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This Is How to Increase Your Westchester Home’s Curb Appeal

Three landscape experts share their best tips for creating exceptional curb appeal.

curb appeal
Adobe Stock/ ozgur coskun

Whether you are considering selling your home or just want to improve your curb appeal (and who doesn’t), three landscaping experts are sharing their best tips for increasing your exterior allure.

To Get Started

Max Apton of Sweet Clover Design in Mount Kisco says it’s not necessary to spend a ton of money to update your curb appeal. “Overgrown landscape trees that are planted too close to a foundation, blocking windows, or looming precariously over the roof should be trimmed back or removed,” he says. “It should not be underestimated how much more welcoming a home can appear when it’s not being crowded by large trees.” He adds that the home also becomes brighter inside.

And while it may seem obvious to most, Apton says pulling weeds, pruning existing shrubbery, and adding fresh mulch is a must. “It’s remarkable what a difference clean, colorful planting beds with a fresh layer of mulch can make,” he says.

Attilio Petroni of National Lawn Sprinklers & Outdoor Living in White Plains suggests adding planters to your front entryway to be more inviting for guests when entering your home.

He also says to pay attention to your lawn. He says to ask yourself “Do you need to put fertilizer down to make it look lush and green?” He adds you should look at the architectural details of your home. Does it need a fresh coat of paint; does anything need to be repaired?

Pretty Plantings

In terms of what to plant, Jessica Zavaglia of Larchmont’s Zavaglia Associates says, “When people are looking for curb appeal or a facelift to their front yard, I like to see what plants are thriving on a property and which ones are not. Observing this helps educate me on the plant selections to suggest to a homeowner.”

She suggests including elements such as evergreen structural interest (which provides a year-round green framework for the garden), visual layers, and seasonal interest. She also suggests adding a focal point wherever possible. “[This] will also draw your eye around to various areas on the property,” says Zavaglia. “Good examples of focal points to add to your garden could be a bench, a piece of art, or a specimen tree.”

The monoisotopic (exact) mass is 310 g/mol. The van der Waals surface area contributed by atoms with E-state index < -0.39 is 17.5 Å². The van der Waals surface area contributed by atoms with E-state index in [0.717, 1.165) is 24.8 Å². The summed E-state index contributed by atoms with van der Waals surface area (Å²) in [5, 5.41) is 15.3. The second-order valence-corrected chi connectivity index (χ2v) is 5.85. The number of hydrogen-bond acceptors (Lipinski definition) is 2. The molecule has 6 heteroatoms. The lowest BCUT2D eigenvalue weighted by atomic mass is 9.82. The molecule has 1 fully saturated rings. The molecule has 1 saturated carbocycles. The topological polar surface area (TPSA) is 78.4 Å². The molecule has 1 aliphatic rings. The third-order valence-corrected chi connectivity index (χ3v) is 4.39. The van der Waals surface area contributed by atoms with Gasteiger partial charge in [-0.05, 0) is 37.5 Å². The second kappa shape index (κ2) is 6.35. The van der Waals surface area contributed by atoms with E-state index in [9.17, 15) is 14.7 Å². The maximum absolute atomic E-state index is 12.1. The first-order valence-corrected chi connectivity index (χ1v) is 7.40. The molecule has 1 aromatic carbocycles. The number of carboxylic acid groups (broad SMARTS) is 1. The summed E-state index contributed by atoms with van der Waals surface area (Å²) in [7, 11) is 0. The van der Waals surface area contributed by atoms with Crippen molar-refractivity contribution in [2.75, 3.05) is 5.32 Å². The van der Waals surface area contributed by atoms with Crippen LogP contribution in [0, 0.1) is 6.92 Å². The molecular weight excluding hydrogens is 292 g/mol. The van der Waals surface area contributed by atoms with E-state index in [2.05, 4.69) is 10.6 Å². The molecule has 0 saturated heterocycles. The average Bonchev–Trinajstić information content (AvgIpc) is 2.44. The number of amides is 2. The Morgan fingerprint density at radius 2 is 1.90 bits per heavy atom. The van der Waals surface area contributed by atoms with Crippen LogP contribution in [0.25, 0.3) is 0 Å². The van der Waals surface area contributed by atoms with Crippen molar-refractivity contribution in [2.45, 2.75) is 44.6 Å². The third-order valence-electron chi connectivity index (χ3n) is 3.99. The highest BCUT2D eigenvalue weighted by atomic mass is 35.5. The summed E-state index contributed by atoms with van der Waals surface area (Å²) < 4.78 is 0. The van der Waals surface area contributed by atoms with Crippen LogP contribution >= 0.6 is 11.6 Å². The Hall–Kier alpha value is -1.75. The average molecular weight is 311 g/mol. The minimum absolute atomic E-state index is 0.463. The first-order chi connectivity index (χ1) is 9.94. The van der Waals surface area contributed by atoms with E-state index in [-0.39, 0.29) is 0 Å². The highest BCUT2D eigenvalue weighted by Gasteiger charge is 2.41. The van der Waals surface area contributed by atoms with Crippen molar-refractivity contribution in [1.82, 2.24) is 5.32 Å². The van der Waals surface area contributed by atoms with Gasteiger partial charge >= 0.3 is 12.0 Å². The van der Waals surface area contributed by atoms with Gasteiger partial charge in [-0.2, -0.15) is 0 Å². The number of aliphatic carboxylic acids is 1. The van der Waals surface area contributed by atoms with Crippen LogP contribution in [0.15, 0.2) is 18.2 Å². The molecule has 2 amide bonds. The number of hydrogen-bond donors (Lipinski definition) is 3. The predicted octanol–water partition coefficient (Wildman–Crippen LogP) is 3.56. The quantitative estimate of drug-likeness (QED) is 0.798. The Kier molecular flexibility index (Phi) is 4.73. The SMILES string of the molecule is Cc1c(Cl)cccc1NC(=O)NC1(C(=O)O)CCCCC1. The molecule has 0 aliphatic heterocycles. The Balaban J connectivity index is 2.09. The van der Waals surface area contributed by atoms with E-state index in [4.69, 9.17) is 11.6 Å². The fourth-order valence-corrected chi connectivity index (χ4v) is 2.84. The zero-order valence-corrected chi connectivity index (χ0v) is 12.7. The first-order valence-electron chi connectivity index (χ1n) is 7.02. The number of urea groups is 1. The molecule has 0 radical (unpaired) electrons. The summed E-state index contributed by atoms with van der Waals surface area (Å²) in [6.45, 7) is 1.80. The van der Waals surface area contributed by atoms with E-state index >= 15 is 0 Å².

But if you’re getting ready to list your home, there are some areas you should focus on rather than others. “Don’t invest too heavily in shrubs and trees,” says Apton. “Your money is better spent on annuals and mulch, making the front of your home colorful and clean. Planting annuals leaves room for the buyer to renovate the garden without having to spend money on removing more permanent plantings should they not be to the buyer’s taste.”

“Don’t invest too heavily in shrubs and trees. Your money is better spent on annuals and mulch.”
— Max Apton

Zavaglia adds that symmetry is key when it comes to curb appeal. “We make sure to create an element of symmetry by including similar plant groupings repeatedly throughout the design,” she says.

Things to Consider

Apton says you need to remember the fundamentals of all garden design: What are the conditions in the front of your home? Does it bake in the sun all day? Is it shaded most of the day under a canopy of tall trees? Are deer and rabbits apt to be munching on your plants?

“Having this information is critical before heading to your local nursery to shop,” he says. “It’s easy to be dazzled by the gorgeous coneflowers and daisies when they’re blooming, but they aren’t going to like growing in the shade of that big oak tree you’ve got! Likewise, those delicate lacecap hydrangea that look so wonderful at the nursery aren’t going to enjoy baking in front of your brick house in the hot afternoon sun.”

And plantings aren’t the only things to update if you can. Zavaglia also suggests updating your existing walkways. “Doing so not only leads to new visual allure for visitors by refreshing old plant and hardscape materials, but by doing so, this also gives a homeowner the opportunity to change circulation and upgrade it for safety as well,” she says.

You need to remember the fundamentals of all garden design: What are the conditions in the front of your home?

Petroni adds that you should not only think about what your home looks like during the day, but also during the evening. You can add lighting to increase your curb appeal at night. He suggests the following:

  • Highlighting the architectural features of your home.
  • Installing sconces to the entranceway to your main door.
  • Uplighting deciduous trees
  • Accenting foundation plantings
  • Adding path light to walkways
  • Accentuate your garage doors for safety and security.

“Choosing the right lighting fixtures for the outside of your home will make all the difference,” he says. “Landscape lighting is one of the top exterior features that will also add value to your home.”

Related: How to Prep Your Yard and Gardens for Spring in Westchester

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